Russia’s influence in the South Caucasus and Central Asia is in decline but it keeps pushing against the tide, Chatham House says in its report “The Long Goodbye: Waning Russian Influence in the South Caucasus and Central Asia.”
“The South Caucasus, with its potential interstate conflict, presents a complex arena for Russian soft power. The levers of Russian influence here vary. They are economic and military in Armenia, scarcely present in Azerbaijan, and essentially related to negative publicity as well as economics with regard to Georgia,” the reports says, adding that Russian influence in Armenia is so great that lack of sovereignty should be Armenia’s number one concern. The governments in Azerbaijan and especially Georgia, where there is less Russian soft power at work, have more traditional security concerns about Russia. Armenia does not share these concerns (at least
Concerning Russia’s influence on Armenia’s energy market, the report says: “In 2003, the CEO of United Energy Systems (UES), Anatoliy Chubais, outlined plans to integrate the South Caucasus into a Russia- led energy-supply network through ten former Soviet republics, as well as plans to ensure electricity outflows from Armenia to Turkey and Azerbaijan. Chubais denied that UES sought political gains but he has been a leading proponent of the concept of a Eurasian ‘liberal empire’ and his actions gave Russia almost total control of Armenia’s energy market. It was Robert Kocharian, Armenia’s president from 1998 to 2008, who effectively sold off Armenia to Chubais and other Russian commercial and political interests. Through Gazprom’s ownership of its Armenian subsidiary, ArmRosGazprom, 80% of Armenia’s energy structure is Russian-controlled, including the majority of the Iran–Armenia gas pipeline, thus ensuring that Armenia cannot become an independent transit country should Iranian gas ever reach European markets.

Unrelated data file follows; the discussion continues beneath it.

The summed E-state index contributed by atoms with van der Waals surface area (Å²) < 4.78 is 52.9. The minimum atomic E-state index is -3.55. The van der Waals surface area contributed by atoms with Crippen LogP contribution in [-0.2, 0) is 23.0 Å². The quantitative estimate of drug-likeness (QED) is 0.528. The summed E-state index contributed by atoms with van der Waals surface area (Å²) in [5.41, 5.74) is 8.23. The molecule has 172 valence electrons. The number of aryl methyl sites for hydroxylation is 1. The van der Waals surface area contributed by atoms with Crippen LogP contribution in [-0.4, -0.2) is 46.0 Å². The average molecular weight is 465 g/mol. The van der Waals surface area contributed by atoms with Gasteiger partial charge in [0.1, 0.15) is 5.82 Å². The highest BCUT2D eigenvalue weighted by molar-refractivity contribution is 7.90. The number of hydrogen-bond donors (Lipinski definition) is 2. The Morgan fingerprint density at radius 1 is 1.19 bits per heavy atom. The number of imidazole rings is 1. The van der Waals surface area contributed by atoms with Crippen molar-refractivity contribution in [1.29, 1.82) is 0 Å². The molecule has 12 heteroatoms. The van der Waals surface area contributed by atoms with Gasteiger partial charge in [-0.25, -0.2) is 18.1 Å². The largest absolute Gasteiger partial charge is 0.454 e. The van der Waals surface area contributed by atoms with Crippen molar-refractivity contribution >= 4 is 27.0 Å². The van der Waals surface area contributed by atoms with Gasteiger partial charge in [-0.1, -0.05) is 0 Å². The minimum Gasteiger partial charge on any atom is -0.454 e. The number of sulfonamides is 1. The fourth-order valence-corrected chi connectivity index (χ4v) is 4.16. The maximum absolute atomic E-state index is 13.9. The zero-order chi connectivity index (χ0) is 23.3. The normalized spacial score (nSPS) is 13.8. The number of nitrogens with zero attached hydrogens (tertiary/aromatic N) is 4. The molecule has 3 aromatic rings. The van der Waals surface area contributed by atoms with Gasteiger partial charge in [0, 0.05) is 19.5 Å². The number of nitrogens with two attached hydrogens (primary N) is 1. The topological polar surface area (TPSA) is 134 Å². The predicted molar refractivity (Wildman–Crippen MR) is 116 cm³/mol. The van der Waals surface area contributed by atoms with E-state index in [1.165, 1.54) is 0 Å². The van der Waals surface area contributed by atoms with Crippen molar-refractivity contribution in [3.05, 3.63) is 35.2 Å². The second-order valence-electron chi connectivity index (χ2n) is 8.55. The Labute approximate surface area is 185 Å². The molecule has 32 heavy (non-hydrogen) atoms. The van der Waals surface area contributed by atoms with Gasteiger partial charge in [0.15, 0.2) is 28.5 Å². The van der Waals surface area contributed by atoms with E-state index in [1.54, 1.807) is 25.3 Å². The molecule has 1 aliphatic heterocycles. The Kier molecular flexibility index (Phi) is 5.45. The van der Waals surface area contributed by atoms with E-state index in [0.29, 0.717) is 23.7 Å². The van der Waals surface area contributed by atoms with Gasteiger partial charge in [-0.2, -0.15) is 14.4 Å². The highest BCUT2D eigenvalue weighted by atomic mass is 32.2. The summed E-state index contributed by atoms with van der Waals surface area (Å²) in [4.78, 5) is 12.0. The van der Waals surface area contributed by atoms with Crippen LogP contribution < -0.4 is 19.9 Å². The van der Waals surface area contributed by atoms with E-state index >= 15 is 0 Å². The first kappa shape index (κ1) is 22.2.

Russia has also bought up all but two of Armenia’s hydroelectric and nuclear power stations, in exchange for writing off Armenian debt.”
Regarding the Nagorno-Karabakh conflict, the reports says: “Russia’s support of Armenia in the Nagorno-Karabakh dispute has been based on several interests: limiting Turkish influence, countering a Russophobic Azerbaijan in the early years of independence, and long-standing cultural ties reflected in the large Armenian diaspora in Russia. Russia’s positioning has given it a powerful lever of influence over Armenia and Azerbaijan, as well as external parties.
However, its backing of Armenia’s stance has changed in recent years: during his presidency, Medvedev invested more effort in mediation than his predecessors and the Azerbaijani first family has strong interests in Russia. But there are forces deriving financial profit and political leverage from continued tension and the status quo.
Russia sees its mediation over Nagorno-Karabakh in terms of its influence and may not be genuinely interested in a resolution. This is shown by Russian objections to an international peacekeeping force and to changes in the make-up of the Minsk Group, which has been mediating on the conflict since 1992. Russia has proposed deploying its own troops instead. This would strengthen its position, but seems unlikely to be accepted by Azerbaijan. It is an open question whether Russia would support Armenia militarily should Azerbaijan decide to retake the territory by force.”